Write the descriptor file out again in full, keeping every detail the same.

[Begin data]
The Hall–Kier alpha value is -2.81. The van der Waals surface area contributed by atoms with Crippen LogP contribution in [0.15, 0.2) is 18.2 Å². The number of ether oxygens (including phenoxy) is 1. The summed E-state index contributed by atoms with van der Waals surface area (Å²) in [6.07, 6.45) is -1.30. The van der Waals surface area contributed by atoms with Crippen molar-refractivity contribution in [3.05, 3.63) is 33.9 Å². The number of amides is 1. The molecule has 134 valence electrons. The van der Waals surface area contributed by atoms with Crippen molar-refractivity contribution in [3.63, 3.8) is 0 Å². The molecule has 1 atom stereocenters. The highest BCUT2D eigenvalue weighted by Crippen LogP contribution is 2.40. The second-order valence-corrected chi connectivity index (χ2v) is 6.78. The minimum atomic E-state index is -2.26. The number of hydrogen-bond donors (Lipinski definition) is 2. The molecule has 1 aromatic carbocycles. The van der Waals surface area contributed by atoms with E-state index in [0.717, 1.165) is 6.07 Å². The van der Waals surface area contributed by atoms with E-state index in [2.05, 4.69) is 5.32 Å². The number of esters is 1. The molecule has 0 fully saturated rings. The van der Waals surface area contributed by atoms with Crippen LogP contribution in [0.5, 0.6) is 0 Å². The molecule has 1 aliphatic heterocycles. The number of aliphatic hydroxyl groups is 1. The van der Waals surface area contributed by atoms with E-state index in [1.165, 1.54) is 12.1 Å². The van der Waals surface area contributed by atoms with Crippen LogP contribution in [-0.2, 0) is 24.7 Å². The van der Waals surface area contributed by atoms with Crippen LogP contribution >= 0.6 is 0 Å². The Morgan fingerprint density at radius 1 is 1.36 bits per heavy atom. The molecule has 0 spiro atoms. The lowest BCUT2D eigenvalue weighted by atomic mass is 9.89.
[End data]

The Hall–Kier alpha value is -2.81. The van der Waals surface area contributed by atoms with Crippen LogP contribution in [0.15, 0.2) is 18.2 Å². The number of ether oxygens (including phenoxy) is 1. The summed E-state index contributed by atoms with van der Waals surface area (Å²) in [6.07, 6.45) is -1.30. The van der Waals surface area contributed by atoms with Crippen molar-refractivity contribution in [3.05, 3.63) is 33.9 Å². The number of amides is 1. The molecule has 134 valence electrons. The van der Waals surface area contributed by atoms with Crippen molar-refractivity contribution in [3.63, 3.8) is 0 Å². The molecule has 1 atom stereocenters. The highest BCUT2D eigenvalue weighted by Crippen LogP contribution is 2.40. The second-order valence-corrected chi connectivity index (χ2v) is 6.78. The minimum atomic E-state index is -2.26. The number of hydrogen-bond donors (Lipinski definition) is 2. The molecule has 1 aromatic carbocycles. The van der Waals surface area contributed by atoms with E-state index in [0.717, 1.165) is 6.07 Å². The van der Waals surface area contributed by atoms with E-state index in [2.05, 4.69) is 5.32 Å². The number of esters is 1. The molecule has 0 fully saturated rings. The van der Waals surface area contributed by atoms with Crippen LogP contribution in [0.5, 0.6) is 0 Å². The molecule has 1 aliphatic heterocycles. The number of aliphatic hydroxyl groups is 1. The van der Waals surface area contributed by atoms with E-state index in [1.165, 1.54) is 12.1 Å². The van der Waals surface area contributed by atoms with Crippen LogP contribution in [-0.2, 0) is 24.7 Å². The van der Waals surface area contributed by atoms with Crippen LogP contribution >= 0.6 is 0 Å². The Morgan fingerprint density at radius 1 is 1.36 bits per heavy atom. The molecule has 0 spiro atoms. The lowest BCUT2D eigenvalue weighted by atomic mass is 9.89.